- OCR specifies that students who are eligible under IDEA are also eligible under Section 504, so both documents are relevant to those students.
- Section 504 requires an evaluation prior to a change of placement. OCR explains that in the context of a proposed disciplinary change of placement, the “evaluation” is the MDR.
- In the context of harassment, OCR explains that while an MDR is pending, schools should consider providing supportive measures to the other student as well as moving the offending student to a different class if that can be done within the same educational placement. Additionally, in emergency circumstances, a school could do a short-term removal prior to the MDR even if the student was then suspended for more than 10 days over the course of the school year—though OCR would closely scrutinize such circumstances.
- If a student’s behavior is a manifestation of their disability, the 504 team can and should put supports in place to address behavior, which could include a change of placement (in contrast with students eligible under IDEA, which requires parental consent to a change of placement in such circumstances). OCR further explains that the student’s impact on the learning and safety of other students is an appropriate consideration for the team when determining placement.
- Finally, OCR reviews that Section 504 prohibits schools from unnecessarily treating a student differently on the basis of disability (such as imposing a harsher consequence for comparable behavior) and requires schools to make modifications to policies, practices, and procedures that result in unjustified discriminatory effects based on disability. Statistical evidence about discipline of students with and without disabilities is relevant to OCR’s analysis of whether a school is complying with Section 504
In addition to an extensive overview of the legal requirements of the IDEA related to the discipline of students with disabilities, the following points merit particular note:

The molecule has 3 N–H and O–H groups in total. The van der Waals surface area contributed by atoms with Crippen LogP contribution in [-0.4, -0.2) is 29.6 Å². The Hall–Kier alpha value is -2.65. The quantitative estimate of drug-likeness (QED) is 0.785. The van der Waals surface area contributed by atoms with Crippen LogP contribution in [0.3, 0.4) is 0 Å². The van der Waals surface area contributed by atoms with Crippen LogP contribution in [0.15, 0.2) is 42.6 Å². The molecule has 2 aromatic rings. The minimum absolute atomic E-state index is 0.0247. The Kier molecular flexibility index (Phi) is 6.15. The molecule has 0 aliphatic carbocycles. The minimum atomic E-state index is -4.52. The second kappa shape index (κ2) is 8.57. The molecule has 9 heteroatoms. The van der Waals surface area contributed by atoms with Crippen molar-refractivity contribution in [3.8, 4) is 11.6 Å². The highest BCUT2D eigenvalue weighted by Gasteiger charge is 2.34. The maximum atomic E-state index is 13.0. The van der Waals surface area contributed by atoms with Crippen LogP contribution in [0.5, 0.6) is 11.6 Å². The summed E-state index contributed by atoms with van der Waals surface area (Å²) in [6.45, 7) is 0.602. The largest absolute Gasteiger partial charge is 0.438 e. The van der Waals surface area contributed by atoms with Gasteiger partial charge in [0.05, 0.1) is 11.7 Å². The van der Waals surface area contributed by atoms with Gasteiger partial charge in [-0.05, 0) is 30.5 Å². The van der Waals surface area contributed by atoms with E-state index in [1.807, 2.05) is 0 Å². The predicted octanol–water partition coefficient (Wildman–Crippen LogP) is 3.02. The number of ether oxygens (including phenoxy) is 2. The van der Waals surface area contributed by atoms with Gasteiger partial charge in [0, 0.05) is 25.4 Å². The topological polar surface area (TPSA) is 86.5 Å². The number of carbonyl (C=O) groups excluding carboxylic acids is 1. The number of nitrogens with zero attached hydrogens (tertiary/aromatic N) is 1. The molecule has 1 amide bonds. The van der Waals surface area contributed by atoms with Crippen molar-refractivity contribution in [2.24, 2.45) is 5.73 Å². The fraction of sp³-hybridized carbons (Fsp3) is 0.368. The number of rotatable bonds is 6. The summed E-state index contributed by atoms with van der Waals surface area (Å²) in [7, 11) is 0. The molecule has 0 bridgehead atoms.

- In reviewing the requirements related to conducting an MDR for a student who is not yet eligible under IDEA (when the school is deemed to have knowledge that the student is a “child with a disability”), OSERS explains that the IEP team should review available information to determine if the behavior was caused by or had a direct and substantial relationship to the suspected disability, but that the IEP team is unable to determine whether the conduct was a direct result of the school’s failure to implement the (nonexistent) IEP—this is consistent with prior guidance. The Q&A, however, adds that an improper or unreasonable delay in determining eligibility and developing and implementing an IEP could be considered a failure to implement the IEP for purposes of the MDR.
- In a footnote, OSERS notes that its prior guidance described an FBA as an individualized evaluation that required parental consent and could be the predicate for an independent educational evaluation (IEE), but that a recent case in the U.S. Court of Appeals for the Second Circuit disagreed. OSERS intends to review its position on the status of FBAs, but as of now has not articulated a new interpretation.
- OSERS also highlights the responsibilities of states to collect and disaggregate data related to the discipline of students with disabilities, including identifying districts with a significant discrepancy or significant disproportionality in the discipline of students with disabilities relative to students without disabilities as well as related to race and ethnicity.
- In an effort to support and promote alternative strategies that schools can use in place of aversive practices or exclusionary discipline, OSERS also published the Positive, Proactive Approaches to Supporting Children with Disabilities: A Guide for Stakeholders.
Should you or your team have any questions about your school’s obligations in addressing discipline for students with disabilities, please reach out to the authors of this post or any member of our special education team.